My name is Georgina Williams. I was eight years into a career living in London, two years into a relationship, and 20 minutes into a tube ride when I saw a fertility clinic’s advert for egg donors. If you donated your eggs, they offered to freeze extra for your own use. So I made an appointment to check it out. I was 33 years old when I went for the initial tests, the clinic said they couldn’t take my eggs. At the fertility check up I learned that my ovaries basically thought they were 42 years old. Upon learning this news I decided to freeze my eggs.
A week after my 34th birthday, I started the process of freezing my eggs, buying a package for £3,000. My body didn’t respond as they’d hoped, so they increased my medication and added another. It cost a further £2,500. Every time I visited, for them to count and measure my follicles, I’d see a different doctor, radiologist or nurse. Each person had a different method of measuring. It didn’t feel very precise. We were aiming for 12 eggs, they eventually harvested four. I paid for two more rounds – the new doctor said the first time they might have “overcooked” my eggs. They changed the drugs. Whereas before I had felt uncomfortable since your ovaries can grow to the size of oranges, the second time I felt like I’d been hit by a truck.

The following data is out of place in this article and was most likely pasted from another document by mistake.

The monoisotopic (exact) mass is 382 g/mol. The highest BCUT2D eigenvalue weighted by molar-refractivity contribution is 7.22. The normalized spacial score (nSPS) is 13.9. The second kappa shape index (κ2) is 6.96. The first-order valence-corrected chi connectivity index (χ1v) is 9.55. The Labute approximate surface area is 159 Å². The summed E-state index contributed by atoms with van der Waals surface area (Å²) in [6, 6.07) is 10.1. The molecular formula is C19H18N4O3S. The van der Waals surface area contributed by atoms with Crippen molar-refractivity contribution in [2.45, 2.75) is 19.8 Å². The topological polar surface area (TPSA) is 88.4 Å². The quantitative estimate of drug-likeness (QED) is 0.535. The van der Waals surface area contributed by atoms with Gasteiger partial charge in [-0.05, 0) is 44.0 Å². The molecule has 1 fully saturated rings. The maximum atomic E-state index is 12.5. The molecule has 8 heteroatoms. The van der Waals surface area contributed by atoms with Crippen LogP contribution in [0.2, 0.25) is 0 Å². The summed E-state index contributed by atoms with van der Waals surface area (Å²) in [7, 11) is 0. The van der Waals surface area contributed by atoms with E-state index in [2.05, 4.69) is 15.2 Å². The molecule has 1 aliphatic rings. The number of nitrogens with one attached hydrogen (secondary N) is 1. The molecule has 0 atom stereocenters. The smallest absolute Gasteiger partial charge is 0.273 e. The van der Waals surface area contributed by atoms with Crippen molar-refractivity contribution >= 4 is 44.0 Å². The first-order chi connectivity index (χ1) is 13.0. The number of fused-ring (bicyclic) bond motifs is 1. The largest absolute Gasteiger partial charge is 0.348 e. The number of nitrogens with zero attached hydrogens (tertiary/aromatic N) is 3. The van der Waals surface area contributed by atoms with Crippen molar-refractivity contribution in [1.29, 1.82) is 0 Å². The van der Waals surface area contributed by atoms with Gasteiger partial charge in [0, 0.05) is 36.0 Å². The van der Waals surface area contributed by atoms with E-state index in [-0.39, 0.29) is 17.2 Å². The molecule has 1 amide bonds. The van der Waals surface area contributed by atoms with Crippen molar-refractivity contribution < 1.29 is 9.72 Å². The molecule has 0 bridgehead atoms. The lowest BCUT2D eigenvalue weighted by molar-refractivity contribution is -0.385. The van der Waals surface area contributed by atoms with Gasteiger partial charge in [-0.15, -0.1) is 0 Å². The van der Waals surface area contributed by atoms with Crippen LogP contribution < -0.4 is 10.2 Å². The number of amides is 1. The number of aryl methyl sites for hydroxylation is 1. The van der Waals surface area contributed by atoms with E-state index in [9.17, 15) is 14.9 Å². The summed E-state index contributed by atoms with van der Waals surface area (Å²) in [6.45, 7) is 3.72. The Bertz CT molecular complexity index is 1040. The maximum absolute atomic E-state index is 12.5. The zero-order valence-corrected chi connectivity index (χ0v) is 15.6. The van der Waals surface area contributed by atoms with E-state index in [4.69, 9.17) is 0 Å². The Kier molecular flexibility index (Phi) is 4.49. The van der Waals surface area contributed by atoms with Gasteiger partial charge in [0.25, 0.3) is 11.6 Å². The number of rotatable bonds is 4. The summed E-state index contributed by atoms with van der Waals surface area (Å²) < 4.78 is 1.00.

During the third round, a year later, doctors took their time, reduced the drugs. Over the three rounds, they harvested and froze 12 eggs. People call it insurance. Nobody would pay for that kind of insurance, but I get it now. It’s more of an art than a science. I get it now. I paid around £10,000 and continues to pay £275 a year for storage. If they’d been successful the first time it would have been a third of that. Without wanting to sound cynical I quickly realized that while individual doctors might do their best, it wasn’t in their interests to be successful the first time.
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